The Wussification of Public Relations
“If at first you don't succeed, at least try to get better at whining very loudly.”
As a group, folks in the public relations trade have always had a bizarre inferiority complex. (Alongside the ineffectiveness of our professional associations, I blame the rather unsympathetic portrayals by Robert DeNiro, Kim Cattrall, Colin Farrell, Aaron Eckhardt and, going back a ways, Tony Curtis.)
It wasn’t that long ago that simply saying “PR is dead” (or, perhaps more emphatically and at book-length, Trust Me, PR Is Dead) was enough to get the trade’s online royalty to rise up as one with a Monty Python-evoking “We’re not dead!” Various influencers, recognizing this tendency, could always count on that glib epitaph — and a sloppy, all-too-common conflation of “public relations” and “media relations” — to boost clicks and links. Robert Scoble played this to great affect numerous times back in the day, and the topic was always a favorite hobbyhorse of Tom Foremski.
I get why PR people let this get under their skins, even if the level of response sometimes betrays an ironic inability to determine whether to pour water or gasoline on the fire. As a group, they struggle to explain to their own relatives what they do for a living, to say nothing of the world at-large. (Having started in tech PR, I was “in computers,” at least as far as many in my family were concerned, for most of the ‘90s.)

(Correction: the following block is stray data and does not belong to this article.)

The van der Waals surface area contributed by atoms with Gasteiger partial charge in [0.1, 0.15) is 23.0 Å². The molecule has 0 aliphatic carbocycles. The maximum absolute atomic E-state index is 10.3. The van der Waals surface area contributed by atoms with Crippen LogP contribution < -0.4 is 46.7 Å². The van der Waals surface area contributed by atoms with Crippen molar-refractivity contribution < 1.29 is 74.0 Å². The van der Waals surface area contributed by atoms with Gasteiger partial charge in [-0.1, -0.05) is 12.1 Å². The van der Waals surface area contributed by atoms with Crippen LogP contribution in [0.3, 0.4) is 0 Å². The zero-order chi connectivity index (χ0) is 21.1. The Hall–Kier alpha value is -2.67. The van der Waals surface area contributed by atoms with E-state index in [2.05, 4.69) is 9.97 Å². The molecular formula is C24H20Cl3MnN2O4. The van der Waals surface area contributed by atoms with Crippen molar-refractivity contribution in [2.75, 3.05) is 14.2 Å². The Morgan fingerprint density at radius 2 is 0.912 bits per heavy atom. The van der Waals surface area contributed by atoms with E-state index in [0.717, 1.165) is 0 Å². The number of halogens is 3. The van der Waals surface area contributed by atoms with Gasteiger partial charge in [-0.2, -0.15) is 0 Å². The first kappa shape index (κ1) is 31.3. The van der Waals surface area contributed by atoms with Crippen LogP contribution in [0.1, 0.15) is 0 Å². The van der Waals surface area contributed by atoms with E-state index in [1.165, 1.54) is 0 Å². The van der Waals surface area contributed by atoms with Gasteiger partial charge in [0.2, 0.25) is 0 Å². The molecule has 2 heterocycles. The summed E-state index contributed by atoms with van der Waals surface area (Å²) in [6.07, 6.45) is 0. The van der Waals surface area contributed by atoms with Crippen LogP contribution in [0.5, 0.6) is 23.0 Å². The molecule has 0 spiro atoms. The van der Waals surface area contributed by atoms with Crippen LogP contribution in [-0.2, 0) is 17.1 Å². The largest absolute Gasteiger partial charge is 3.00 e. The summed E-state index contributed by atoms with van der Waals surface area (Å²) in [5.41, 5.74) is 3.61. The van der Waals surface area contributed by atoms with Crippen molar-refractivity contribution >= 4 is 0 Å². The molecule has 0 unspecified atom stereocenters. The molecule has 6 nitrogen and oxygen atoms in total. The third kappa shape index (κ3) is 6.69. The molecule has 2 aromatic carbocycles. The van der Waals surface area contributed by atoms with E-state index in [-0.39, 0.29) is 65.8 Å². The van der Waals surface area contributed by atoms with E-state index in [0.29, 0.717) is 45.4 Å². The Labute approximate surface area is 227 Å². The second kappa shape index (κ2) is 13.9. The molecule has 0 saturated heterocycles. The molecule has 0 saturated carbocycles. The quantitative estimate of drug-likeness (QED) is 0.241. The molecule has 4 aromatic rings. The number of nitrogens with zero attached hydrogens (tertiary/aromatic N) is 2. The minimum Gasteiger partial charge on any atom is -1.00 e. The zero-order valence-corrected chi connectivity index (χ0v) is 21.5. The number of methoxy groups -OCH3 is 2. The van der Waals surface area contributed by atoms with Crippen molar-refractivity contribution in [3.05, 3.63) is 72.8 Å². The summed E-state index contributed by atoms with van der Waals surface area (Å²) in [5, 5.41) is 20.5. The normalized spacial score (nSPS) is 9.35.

But, you see, we don’t need influencers and media critics to tell us that PR is dead anymore. For the past few years, we’ve started to learn how to get people to believe this without their help. You see, I’ve noticed that this vocational insecurity and unique form of kicking the ball in our own net has taken on a new form.
The “now is our time to lead!” post.
“C’mon! Put me in, coach!”
Spending a lazy afternoon Googling combinations of “public relations” or “communications” alongside variations of “it’s our time” or “it’s time to lead” is probably best accompanied by a version of Bill Conti’s Rocky theme played by kazoos.
(Holy crap… This actually exists…)
Seems like no matter what is going on in the world — the rise of social media or a global pandemic — it’s a reason for “public relations” to “lead” or “step up.”
It’s a popular topic over at PR Week:
Like, really popular.
It’s tough for me to imagine other professions or trades trying to make the business world care about its petty little turf-wars versus adjacent disciplines. Honestly, at which point did we allow our trade — comprising steely-eyed reputation stewards that a company or individual calls upon during their worst day — to become whinier than Veruca Salt loudly demanding an Oompah-Loompah?
Some of this is driven by economic jealousy in addition to (another irony) persistently negative press about the trade. PR folks have always chafed at the fact that their budgets are typically tiny fractions of what other MarComm disciplines enjoy. However, when one remains mission-focused, this becomes a distinction so meaningless and counterproductive that I actively discourage it at Bloq and among its various brands. Business partners, customers, users, community members, and stakeholders couldn’t possibly care less. Why should we?
It’s one thing to talk about the inevitable convergence of all of these disciplines. (I once went so far as describing the absence of such synthesis as a moral hazard.) It’s quite another to keep consistently approaching the business world from the position of underdog at every technological or societal shift.
Remember: Your actions and the value you deliver to an organization teach your colleagues and partners how to treat you. Keep this in mind and the notion of silly silos and increasingly useless distinctions matter a lot less… it it will always be “our time.”
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